Data collected by the European Space Agency's Rosetta Mission during the months and years ahead could shine more light on this subject. Rosetta's lander, Philae, is currently sitting on the surface of Comet 67P/Churyumov-Gerasimenko awaiting its closest approach to the Sun in August 2015. Presently, the surface of the comet is warming and gases we can test to validate the results of these experiments are expected to be released as it nears Sol. 
Data collected by the European Space Agency’s Rosetta Mission during the months and years ahead could shine more light on this subject. Rosetta’s lander, Philae, is currently sitting on the surface of Comet 67P/Churyumov-Gerasimenko awaiting its closest approach to the Sun in August 2015. Presently, the surface of the comet is warming and gasses we can test to validate the results of these experiments are expected to be released as it nears Sol.

To learn more about the European Space Agency and its work with the Rosetta mission go here.

To learn more about NASA’s space mission and the search for life beyond Earth visit here.

Learn more about the Goddard Space Flight Center here.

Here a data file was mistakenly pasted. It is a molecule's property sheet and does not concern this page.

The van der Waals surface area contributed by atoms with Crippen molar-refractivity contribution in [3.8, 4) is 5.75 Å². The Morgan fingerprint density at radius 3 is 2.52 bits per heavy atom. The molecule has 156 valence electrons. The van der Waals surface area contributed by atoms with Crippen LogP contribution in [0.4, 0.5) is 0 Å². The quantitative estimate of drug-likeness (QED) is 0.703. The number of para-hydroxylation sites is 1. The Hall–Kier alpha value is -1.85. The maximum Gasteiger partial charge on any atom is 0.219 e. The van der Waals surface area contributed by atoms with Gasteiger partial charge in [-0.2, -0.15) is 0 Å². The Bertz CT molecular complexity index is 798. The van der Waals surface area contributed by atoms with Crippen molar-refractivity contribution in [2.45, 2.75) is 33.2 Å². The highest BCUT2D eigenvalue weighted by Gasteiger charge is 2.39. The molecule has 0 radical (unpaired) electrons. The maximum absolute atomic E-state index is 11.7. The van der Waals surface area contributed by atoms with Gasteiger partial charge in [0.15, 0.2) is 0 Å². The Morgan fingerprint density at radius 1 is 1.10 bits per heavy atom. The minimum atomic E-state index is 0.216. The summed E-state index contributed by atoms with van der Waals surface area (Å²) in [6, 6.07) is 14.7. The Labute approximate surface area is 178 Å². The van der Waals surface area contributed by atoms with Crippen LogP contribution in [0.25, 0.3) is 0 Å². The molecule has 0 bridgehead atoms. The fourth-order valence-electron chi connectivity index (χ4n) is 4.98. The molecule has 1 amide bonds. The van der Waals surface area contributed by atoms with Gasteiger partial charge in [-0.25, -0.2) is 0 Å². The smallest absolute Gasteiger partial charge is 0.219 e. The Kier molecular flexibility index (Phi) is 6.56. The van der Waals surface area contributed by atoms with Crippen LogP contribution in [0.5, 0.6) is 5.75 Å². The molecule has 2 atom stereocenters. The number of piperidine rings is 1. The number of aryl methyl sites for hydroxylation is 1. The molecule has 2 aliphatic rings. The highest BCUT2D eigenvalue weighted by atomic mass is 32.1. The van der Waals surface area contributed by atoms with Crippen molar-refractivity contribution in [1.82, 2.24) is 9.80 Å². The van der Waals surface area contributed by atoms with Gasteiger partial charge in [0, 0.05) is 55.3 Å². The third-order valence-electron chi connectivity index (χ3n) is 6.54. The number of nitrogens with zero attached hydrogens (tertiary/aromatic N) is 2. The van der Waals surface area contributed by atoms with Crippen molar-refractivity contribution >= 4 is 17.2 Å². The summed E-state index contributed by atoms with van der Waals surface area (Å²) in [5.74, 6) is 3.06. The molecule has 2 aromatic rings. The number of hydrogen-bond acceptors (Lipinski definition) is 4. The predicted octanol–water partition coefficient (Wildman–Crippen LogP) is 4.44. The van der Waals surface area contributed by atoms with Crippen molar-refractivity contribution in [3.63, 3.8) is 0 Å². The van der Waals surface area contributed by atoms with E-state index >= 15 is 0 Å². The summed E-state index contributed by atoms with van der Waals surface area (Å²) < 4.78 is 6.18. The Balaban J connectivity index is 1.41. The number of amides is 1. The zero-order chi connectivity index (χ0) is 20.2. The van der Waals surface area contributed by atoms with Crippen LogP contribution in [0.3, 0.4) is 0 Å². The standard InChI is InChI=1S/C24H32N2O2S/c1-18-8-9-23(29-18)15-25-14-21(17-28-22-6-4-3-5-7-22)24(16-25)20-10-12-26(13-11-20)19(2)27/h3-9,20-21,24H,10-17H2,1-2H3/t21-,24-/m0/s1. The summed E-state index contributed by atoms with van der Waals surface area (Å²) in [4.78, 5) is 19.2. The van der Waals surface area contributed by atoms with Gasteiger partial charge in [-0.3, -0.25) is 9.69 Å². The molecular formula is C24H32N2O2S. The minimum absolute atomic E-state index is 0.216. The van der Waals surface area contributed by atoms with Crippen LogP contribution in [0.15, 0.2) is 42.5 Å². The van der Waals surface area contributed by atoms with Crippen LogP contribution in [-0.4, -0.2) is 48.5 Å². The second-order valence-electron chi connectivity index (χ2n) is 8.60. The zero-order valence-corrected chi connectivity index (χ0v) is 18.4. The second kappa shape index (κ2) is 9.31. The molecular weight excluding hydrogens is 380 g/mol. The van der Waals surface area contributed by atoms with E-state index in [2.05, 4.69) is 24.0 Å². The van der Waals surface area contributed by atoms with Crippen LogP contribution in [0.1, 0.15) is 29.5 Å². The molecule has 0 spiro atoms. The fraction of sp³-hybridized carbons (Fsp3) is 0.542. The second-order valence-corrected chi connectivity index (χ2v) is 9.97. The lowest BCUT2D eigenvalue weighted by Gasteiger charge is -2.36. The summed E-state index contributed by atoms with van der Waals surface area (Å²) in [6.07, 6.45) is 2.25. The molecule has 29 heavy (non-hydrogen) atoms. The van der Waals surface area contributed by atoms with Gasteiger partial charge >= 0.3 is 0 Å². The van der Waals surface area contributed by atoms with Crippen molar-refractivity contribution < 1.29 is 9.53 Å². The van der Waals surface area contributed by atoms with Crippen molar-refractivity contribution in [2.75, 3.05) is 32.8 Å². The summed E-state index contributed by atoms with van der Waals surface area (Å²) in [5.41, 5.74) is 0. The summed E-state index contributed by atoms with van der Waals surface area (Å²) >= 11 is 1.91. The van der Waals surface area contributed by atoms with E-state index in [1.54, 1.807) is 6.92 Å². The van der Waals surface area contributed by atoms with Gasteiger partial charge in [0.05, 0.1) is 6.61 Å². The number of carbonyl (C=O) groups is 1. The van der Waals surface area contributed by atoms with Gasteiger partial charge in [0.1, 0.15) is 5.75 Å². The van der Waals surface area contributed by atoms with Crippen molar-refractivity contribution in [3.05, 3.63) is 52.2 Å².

Learn more about plans to visit Jupiter’s moon Europa to have a look for the ingredients that make life possible.

Read about the search for the missing link in black hole evolution.

Learn about the planets space scientists are finding orbiting four star systems.

Pulsar in Double Star System PSR B1259-63/LS 2883 Punches Opening in Gas Disk Surrounding Companion Star

Launching an accelerating fragment of the thin disk at 7 percent of the speed of light 

This trio of images contains evidence from NASA’s Chandra X-ray Observatory that a clump of stellar material has been jettisoned away from a double star system at incredibly high speeds. This system, known as PSR B1259-63/LS 2883 – or B1259 for short – is comprised of two objects in orbit around one another. The first is a star about 30 times as massive as the Sun that has a disk of material swirling around it. The other is a pulsar, an ultra-dense neutron star left behind when an even more massive star underwent a supernova explosion. Credits: NASA/CXC/PSU/G.Pavlov et al